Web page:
Searching for names for graves' numbersSearching for names

Cemetery: A historian is trying to identify the dead buried at Crownsville Hospital Center, which originally housed only black patients.

January 31, 2004|By Ryan Davis | Ryan Davis,SUN STAFF

For 89 years Neo Hackett was missing, buried in a hillside cemetery of anonymous graves where the only regular visitors are the wind, the autumn leaves and the man who mows the lawn.

No one knew he was there. No one was looking for him.

But nearly three years ago, historian Janice Hayes-Williams set out to find the names of hundreds of African-American men and women sent to the state's psychiatric hospital in Crownsville - and eventually buried there in numbered, nameless graves.

She didn't know whether it was an impossible task, and she started in no particular hurry.

Now, she is rushing to finish. State health officials said last week that they plan to close the nearly century-old Crownsville Hospital Center - once called the Hospital for the Negro Insane - as early as July.

If it closes, the land around is likely to be sought by developers, despite the state's announced intention of preserving it. To accomplish her goal of having a memorial erected at the cemetery site along Interstate 97, Hayes-Williams figures she had better finish soon.

"Our history is always the first to go," said Hayes-Williams, 46, who specializes in African-American heritage. "Our big question is, `Who is going to maintain this?'"

Since beginning the project, she has been shocked to discover that the cemetery would be much larger if the corpses of so many Crownsville patients hadn't been sent to the University Hospital in Baltimore for experiments, apparently on their brains.

But she was heartened to determine that she is likely to uncover the names of every patient buried in the desolate cemetery.

By digging through death certificates at the state archives in Annapolis, she has determined that there is enough information to compile a list that is complete - or at least nearly complete. She expects to find at least 1,400 patients.

"There needs to be a monument on this site with everyone's name on it," she said.

The state General Assembly founded Crownsville in 1910, after reports by the state Lunacy Commission that criticized the way Maryland cared for its mentally ill. Much of the initial construction was completed by those the facility was intended to house: 31 patients from a Frederick asylum, who were each issued an ax.

A 1916 book refers to Maryland as one of three states to have hospitals exclusively for black patients.

In his initial report to the state in October 1911, the new hospital's superintendent devotes nearly his entire paper to a summary of the work produced by the men and women there.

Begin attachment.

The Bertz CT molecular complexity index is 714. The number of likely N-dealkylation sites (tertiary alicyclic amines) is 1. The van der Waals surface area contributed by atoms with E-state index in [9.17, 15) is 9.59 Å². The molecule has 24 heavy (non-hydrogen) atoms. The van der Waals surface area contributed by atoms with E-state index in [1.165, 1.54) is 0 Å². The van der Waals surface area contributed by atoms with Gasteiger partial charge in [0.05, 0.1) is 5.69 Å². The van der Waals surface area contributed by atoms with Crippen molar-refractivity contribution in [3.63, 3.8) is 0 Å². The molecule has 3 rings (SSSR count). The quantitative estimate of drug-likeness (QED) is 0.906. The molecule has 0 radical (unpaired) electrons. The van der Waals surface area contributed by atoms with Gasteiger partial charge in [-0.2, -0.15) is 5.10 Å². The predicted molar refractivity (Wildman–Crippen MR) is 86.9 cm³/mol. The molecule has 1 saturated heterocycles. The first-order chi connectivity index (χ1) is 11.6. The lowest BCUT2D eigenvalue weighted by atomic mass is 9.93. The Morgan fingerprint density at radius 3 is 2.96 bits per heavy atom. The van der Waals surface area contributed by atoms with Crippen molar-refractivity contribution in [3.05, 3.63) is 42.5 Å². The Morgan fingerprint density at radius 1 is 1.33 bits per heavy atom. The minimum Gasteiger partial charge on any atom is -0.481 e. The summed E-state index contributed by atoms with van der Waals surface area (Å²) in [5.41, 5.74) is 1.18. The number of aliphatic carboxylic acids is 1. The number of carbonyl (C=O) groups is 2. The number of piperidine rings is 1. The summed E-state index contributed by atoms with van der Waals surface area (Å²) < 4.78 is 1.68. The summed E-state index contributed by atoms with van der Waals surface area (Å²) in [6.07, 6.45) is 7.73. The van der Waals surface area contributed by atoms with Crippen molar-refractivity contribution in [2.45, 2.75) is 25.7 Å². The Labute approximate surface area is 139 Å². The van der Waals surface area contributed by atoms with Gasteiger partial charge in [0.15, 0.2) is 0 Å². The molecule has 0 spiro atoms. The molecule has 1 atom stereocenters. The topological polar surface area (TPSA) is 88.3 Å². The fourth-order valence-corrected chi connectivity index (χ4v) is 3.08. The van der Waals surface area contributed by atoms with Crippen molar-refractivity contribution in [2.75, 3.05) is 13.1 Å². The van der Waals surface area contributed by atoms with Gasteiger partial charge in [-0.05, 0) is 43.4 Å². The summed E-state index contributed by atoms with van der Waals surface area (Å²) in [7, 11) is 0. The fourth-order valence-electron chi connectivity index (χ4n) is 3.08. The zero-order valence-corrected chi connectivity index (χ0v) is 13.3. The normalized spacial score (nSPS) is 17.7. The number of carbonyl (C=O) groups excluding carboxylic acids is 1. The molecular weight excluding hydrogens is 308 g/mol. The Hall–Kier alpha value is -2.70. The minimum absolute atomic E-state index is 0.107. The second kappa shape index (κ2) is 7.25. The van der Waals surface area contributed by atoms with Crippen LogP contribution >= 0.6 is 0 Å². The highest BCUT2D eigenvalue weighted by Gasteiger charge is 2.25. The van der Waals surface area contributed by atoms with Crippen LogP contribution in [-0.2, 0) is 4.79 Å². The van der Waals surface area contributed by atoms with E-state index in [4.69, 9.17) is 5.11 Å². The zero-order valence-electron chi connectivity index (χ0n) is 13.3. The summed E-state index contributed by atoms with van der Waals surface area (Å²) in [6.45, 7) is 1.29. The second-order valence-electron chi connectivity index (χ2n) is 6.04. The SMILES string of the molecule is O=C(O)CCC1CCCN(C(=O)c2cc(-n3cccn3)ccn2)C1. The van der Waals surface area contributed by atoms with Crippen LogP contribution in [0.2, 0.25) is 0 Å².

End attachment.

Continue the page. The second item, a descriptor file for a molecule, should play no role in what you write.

"One old patient, a cobbler, has shown wonderful ability to prolong the life of old shoes," he wrote.

Doctors at the time believed that hard work, such as farming and basket-making, offered relief from mental troubles. Patients also made their own coffins.

The hospital, which wasn't integrated until 1962, held the truly mentally ill, as well as patients with syphilis and tuberculosis. When patients died, they were either claimed by a family member and taken to a private cemetery, sent to Baltimore for experiments, or buried anonymously in the woods.

Forgotten people

"The sad thing is, we forgot these people while they were alive and continued to forget them," said Robert W. Schoeberlein, the director of special collections at the Maryland State Archives.

Whether corpses were sent for experiments may have hinged on the illness suffered by the patient, said Paul Lurz, a 35-year hospital employee and its unofficial historian. "It's my understanding that it was a brain research project."

In some years, such as 1951, far more than half the patients who died at the hospital and weren't immediately claimed by a family member were sent to Baltimore, Hayes-Williams has found. It's likely that no one made much effort to seek the permission of their families, historians said. After all, these were the forgotten.

Year after year, the patients buried in the hospital cemetery were interred under numbered headstones. In 1953, the hospital began attaching names, crudely etched with a stick, instead of numbers, to at least some headstones, Hayes-Williams said.

About 35 years ago, some bones washed out from under the dirt. Hospital workers reburied them, Lurz said. Brains that were preserved in jars, later found at the hospital, were buried there as well, said George Phelps Jr., Hayes-Williams' uncle and the founder of the identification project.

The hospital, which had crowded conditions, peaked at a population of 2,719 in 1955. Photographs show patients sleeping two to a bed.

As treatments have improved and the philosophy on how long to keep patients has changed, the population has dwindled to 200. State lawmakers are discussing a proposal to close Crownsville, which officials estimate would save $12 million in operating costs next fiscal year.

"Once the hospital is gone and the building is gone and you have houses or whatever else put up here, I think everything will be forgotten," Lurz said. "At least we can preserve the cemetery."

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